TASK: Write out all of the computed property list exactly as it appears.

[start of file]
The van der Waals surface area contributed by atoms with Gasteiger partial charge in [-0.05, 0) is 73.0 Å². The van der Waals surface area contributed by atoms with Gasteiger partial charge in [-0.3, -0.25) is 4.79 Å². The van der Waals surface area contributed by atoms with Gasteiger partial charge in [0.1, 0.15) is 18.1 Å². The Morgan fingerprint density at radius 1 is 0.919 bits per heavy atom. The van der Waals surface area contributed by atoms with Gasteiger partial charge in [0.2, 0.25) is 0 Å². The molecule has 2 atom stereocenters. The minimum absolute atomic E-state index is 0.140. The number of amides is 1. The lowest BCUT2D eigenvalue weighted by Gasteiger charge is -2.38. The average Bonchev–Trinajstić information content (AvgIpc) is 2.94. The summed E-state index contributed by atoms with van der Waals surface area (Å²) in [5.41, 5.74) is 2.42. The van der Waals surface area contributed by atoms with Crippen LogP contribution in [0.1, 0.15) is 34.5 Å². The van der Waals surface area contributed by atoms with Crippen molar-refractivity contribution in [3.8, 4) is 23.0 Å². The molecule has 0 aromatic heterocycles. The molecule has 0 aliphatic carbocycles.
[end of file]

The van der Waals surface area contributed by atoms with Gasteiger partial charge in [-0.05, 0) is 73.0 Å². The van der Waals surface area contributed by atoms with Gasteiger partial charge in [-0.3, -0.25) is 4.79 Å². The van der Waals surface area contributed by atoms with Gasteiger partial charge in [0.1, 0.15) is 18.1 Å². The Morgan fingerprint density at radius 1 is 0.919 bits per heavy atom. The van der Waals surface area contributed by atoms with Gasteiger partial charge in [0.2, 0.25) is 0 Å². The molecule has 2 atom stereocenters. The minimum absolute atomic E-state index is 0.140. The number of amides is 1. The lowest BCUT2D eigenvalue weighted by Gasteiger charge is -2.38. The average Bonchev–Trinajstić information content (AvgIpc) is 2.94. The summed E-state index contributed by atoms with van der Waals surface area (Å²) in [5.41, 5.74) is 2.42. The van der Waals surface area contributed by atoms with Crippen LogP contribution in [0.1, 0.15) is 34.5 Å². The van der Waals surface area contributed by atoms with Crippen molar-refractivity contribution in [3.8, 4) is 23.0 Å². The molecule has 0 aromatic heterocycles. The molecule has 0 aliphatic carbocycles.